Sikkim has open-defecation-free villages but no water

Location IconSouth Sikkim district, Sikkim
toilet and tanks in a primary school in sumbuk block-water shortage
There are toilets and tanks everywhere, but no water to feed them. | Picture courtesy: Karthick Sakthivel

Villages in the rain-shadow region of Sumbuk block in South Sikkim district suffer from acute water shortage, which begins soon after monsoon and lasts for six to seven months—from December to early June. The lack of perennial springs, multiple development projects in catchment areas, and poor management of available water have made matters worse.

Over the years, the government of Sikkim has made multiple efforts to solve this problem, including launching a project to recharge spring sheds in order to revive springs and building water storage infrastructure. However, these efforts suffer from poor planning and monitoring. For example, the government intended to store spring water in tanks and send it to households in turns, but this system excluded villages at higher altitudes such as Mungrang, Sadam, and Upper Sukrabarey. Now the situation is such that the villages have been declared open-defecation-free zones and there are toilets and tanks everywhere, but no water to feed them.

Lack of water and changing rainfall patterns have also affected agricultural practices in the district. The government has failed to implement sustainable solutions and proper monitoring and evaluation. The state government built community tanks with the aim of supporting farmers, including those who didn’t own land. These tanks had a capacity of 15,000–25,000 litres, were built on the land donated by landowning farmers, and were supposed to irrigate the farmlands of five to 10 farmers living in the surrounding area. However, landowners refused to share the water during dry seasons, and the government has so far failed to intervene.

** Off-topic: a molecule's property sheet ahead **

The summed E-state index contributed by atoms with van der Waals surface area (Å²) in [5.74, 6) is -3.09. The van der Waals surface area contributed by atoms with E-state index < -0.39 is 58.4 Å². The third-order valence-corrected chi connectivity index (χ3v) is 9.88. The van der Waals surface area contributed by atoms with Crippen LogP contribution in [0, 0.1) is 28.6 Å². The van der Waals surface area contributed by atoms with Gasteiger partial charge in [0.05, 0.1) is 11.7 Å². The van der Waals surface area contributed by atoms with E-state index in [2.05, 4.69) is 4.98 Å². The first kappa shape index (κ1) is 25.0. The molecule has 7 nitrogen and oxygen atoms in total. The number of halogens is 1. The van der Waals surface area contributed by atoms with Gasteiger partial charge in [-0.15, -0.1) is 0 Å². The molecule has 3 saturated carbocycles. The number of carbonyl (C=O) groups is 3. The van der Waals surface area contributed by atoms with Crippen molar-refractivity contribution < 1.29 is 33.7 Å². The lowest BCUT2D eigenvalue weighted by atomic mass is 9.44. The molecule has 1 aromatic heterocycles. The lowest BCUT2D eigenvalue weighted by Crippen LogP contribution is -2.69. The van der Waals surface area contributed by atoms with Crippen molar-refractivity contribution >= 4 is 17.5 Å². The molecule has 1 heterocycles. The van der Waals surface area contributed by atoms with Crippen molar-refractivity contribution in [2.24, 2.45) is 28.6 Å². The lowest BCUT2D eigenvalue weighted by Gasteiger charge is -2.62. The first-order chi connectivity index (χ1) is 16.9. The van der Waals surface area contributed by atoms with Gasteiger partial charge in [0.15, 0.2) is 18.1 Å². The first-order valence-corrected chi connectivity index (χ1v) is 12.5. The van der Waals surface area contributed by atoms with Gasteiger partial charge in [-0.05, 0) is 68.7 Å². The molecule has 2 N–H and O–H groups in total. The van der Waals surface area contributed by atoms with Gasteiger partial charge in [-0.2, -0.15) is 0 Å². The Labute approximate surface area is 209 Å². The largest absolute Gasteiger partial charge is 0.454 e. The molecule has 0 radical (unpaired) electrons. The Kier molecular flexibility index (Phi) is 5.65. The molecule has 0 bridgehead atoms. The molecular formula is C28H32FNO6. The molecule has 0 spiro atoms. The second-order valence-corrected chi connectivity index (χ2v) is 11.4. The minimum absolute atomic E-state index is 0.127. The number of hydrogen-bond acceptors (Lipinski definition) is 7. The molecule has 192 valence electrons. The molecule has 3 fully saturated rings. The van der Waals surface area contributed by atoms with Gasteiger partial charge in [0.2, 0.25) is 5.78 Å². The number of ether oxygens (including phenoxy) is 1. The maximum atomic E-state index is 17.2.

The population of South Sikkim is steadily growing and there isn’t enough water to meet the demand. People have started migrating to other districts and states in search of alternative sources of livelihood and a better life. This trend is likely to continue unless the government puts immediate corrective measures in place.

Karthick Sakthivel is a fellow at SBI Youth for India Fellowship, a content partner for #groundupstories on IDR.

Know more: Read this article to learn why West Bengal’s farmers want to return to traditional ways of rice cultivation.

Do more: Connect with the author at [email protected] to learn more about and support his work.


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